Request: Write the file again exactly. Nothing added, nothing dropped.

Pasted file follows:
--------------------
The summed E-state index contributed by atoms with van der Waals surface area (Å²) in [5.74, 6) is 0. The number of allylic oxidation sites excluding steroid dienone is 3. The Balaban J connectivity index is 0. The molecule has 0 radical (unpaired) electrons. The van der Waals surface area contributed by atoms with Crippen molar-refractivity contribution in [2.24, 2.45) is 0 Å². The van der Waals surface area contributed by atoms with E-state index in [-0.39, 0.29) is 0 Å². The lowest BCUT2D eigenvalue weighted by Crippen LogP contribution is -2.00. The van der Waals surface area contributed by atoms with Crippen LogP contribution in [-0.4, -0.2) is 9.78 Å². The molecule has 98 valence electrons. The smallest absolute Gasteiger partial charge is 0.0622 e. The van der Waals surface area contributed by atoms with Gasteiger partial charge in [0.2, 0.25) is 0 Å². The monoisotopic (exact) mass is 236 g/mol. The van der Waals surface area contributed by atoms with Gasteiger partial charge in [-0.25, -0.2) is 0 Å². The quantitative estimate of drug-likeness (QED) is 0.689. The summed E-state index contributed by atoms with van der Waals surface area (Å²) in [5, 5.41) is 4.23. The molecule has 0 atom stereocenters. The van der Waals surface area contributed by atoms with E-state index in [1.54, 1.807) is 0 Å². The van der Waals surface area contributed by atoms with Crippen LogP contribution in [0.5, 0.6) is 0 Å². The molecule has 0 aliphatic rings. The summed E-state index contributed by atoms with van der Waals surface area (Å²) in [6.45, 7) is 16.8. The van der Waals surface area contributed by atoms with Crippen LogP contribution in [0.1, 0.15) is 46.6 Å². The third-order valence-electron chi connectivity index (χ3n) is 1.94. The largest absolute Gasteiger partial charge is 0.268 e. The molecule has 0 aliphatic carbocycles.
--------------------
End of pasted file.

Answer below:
The summed E-state index contributed by atoms with van der Waals surface area (Å²) in [5.74, 6) is 0. The number of allylic oxidation sites excluding steroid dienone is 3. The Balaban J connectivity index is 0. The molecule has 0 radical (unpaired) electrons. The van der Waals surface area contributed by atoms with Crippen molar-refractivity contribution in [2.24, 2.45) is 0 Å². The van der Waals surface area contributed by atoms with E-state index in [-0.39, 0.29) is 0 Å². The lowest BCUT2D eigenvalue weighted by Crippen LogP contribution is -2.00. The van der Waals surface area contributed by atoms with Crippen LogP contribution in [-0.4, -0.2) is 9.78 Å². The molecule has 98 valence electrons. The smallest absolute Gasteiger partial charge is 0.0622 e. The van der Waals surface area contributed by atoms with Gasteiger partial charge in [0.2, 0.25) is 0 Å². The monoisotopic (exact) mass is 236 g/mol. The van der Waals surface area contributed by atoms with Gasteiger partial charge in [-0.25, -0.2) is 0 Å². The quantitative estimate of drug-likeness (QED) is 0.689. The summed E-state index contributed by atoms with van der Waals surface area (Å²) in [5, 5.41) is 4.23. The molecule has 0 atom stereocenters. The van der Waals surface area contributed by atoms with E-state index in [1.54, 1.807) is 0 Å². The van der Waals surface area contributed by atoms with Crippen LogP contribution in [0.5, 0.6) is 0 Å². The molecule has 0 aliphatic rings. The summed E-state index contributed by atoms with van der Waals surface area (Å²) in [6.45, 7) is 16.8. The van der Waals surface area contributed by atoms with Crippen LogP contribution in [0.1, 0.15) is 46.6 Å². The third-order valence-electron chi connectivity index (χ3n) is 1.94. The largest absolute Gasteiger partial charge is 0.268 e. The molecule has 0 aliphatic carbocycles.